New Zealand High Commission Ottawa, Canada

New Zealand and life after agricultural reform

Below is an article written by Second Secretary Koro Dickinson which appeared in Embassy Magazine on 20 July 2011.

New Zealand's farmers operate in a global business environment where peaks, troughs and price volatility are the norm. This volatility requires New Zealand farmers to remain competitive, business oriented and proactive in terms of securing market access around the world—all without the need for government protection, intervention or financial support.

There are some parts of Canada's agricultural industry that may fear for the future of those that work on the land, their families and for the communities in which they live if they were no longer afforded protection by the government through various tariffs, quotas and regulatory measures.

The New Zealand experience demonstrates that there is life after government support mechanisms are removed and reform implemented to make agriculture more innovative and competitive.

The New Zealand experience is a story of how farmers in the 1980s were faced with the sudden removal of all protection and subsidies. While a small number of farmers did leave farming—approximately one per cent—many more diversified into other agricultural sectors or pushed through the immediate pain to become more successful at what they were doing.

This experience demonstrates that in a modern economy, farmers and their communities do not need to rely on government protection and support to survive and prosper.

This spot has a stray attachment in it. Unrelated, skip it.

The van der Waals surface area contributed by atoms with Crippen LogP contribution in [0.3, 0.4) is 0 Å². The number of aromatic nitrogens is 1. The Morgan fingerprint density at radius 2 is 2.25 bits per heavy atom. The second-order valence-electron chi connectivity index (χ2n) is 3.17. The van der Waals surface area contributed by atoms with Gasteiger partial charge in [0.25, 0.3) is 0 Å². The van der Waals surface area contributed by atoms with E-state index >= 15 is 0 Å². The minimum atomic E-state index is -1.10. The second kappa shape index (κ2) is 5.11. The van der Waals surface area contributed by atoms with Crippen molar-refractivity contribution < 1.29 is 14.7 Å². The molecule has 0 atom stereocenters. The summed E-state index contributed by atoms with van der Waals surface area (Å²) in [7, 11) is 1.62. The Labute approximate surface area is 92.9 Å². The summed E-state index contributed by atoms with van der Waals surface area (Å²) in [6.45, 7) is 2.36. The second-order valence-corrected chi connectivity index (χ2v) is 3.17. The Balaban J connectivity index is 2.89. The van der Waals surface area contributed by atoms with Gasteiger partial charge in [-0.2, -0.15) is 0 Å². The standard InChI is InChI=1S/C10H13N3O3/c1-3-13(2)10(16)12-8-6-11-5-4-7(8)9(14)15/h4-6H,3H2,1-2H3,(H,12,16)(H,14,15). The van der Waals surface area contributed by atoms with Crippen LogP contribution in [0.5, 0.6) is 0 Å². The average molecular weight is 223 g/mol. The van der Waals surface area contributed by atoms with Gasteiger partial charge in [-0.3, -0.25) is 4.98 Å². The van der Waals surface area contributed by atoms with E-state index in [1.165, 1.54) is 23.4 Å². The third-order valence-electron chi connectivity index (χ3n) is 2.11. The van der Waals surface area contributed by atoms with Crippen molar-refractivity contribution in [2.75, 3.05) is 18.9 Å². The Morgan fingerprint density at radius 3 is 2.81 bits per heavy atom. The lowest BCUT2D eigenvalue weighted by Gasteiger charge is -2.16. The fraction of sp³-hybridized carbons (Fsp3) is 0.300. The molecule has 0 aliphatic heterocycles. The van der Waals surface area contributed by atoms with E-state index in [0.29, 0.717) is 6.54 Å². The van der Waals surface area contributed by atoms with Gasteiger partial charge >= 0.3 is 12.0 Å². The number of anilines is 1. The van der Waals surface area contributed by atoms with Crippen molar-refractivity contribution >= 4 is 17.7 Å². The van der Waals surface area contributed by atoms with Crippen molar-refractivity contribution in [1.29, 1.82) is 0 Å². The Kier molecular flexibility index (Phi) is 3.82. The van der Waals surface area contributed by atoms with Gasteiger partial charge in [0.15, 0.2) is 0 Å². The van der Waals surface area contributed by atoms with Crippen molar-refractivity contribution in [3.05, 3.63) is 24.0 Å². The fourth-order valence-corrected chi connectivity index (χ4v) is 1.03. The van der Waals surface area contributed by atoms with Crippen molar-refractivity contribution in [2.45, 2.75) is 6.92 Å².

In 1984, nearly 40 per cent of the average New Zealand sheep and beef farmer's gross income came from some form of government intervention. A year later, almost all of these subsidies were removed and farmers had to move forward on their own. More than 26 years later, the agricultural industry remains a key driver of economic growth in New Zealand.

Today, New Zealand boasts the lowest level of government agricultural support vis-à-vis all OECD economies. In 2009, the level of government assistance to farmers was just one per cent of the value of farm receipts (2007-2009 average). Whereas, Canada had one of the sharpest rises in government support to farmers, with support on average totalling 20 per cent of farm receipts.

The removal of protection has also proven to be a catalyst for productivity gains across all agricultural sectors. Since 1986, agricultural productivity in New Zealand has improved by an average of more than six per cent per year. The period before the removal of protection saw agricultural productivity languish at an annual growth rate of one per cent.

The New Zealand experience shows that farmers can survive and prosper without government protection. The removal of all forms of agricultural protection in New Zealand has given rise to a vibrant, diversified, innovative and sustainable sector of the economy. The same could also hold true for some of Canada's most sensitive agricultural sectors, especially its dairy, poultry and egg farmers.

Looking forward, the question that Ottawa and the Canadian agriculture industry will need to consider is how they can modernize and innovate an industry so that it can become more efficient and responsive to consumer needs—without the continuous need for government intervention.

- Koro Dickinson is second secretary at the New Zealand High Commission in Ottawa.

Read the story in Embassy magazine: 

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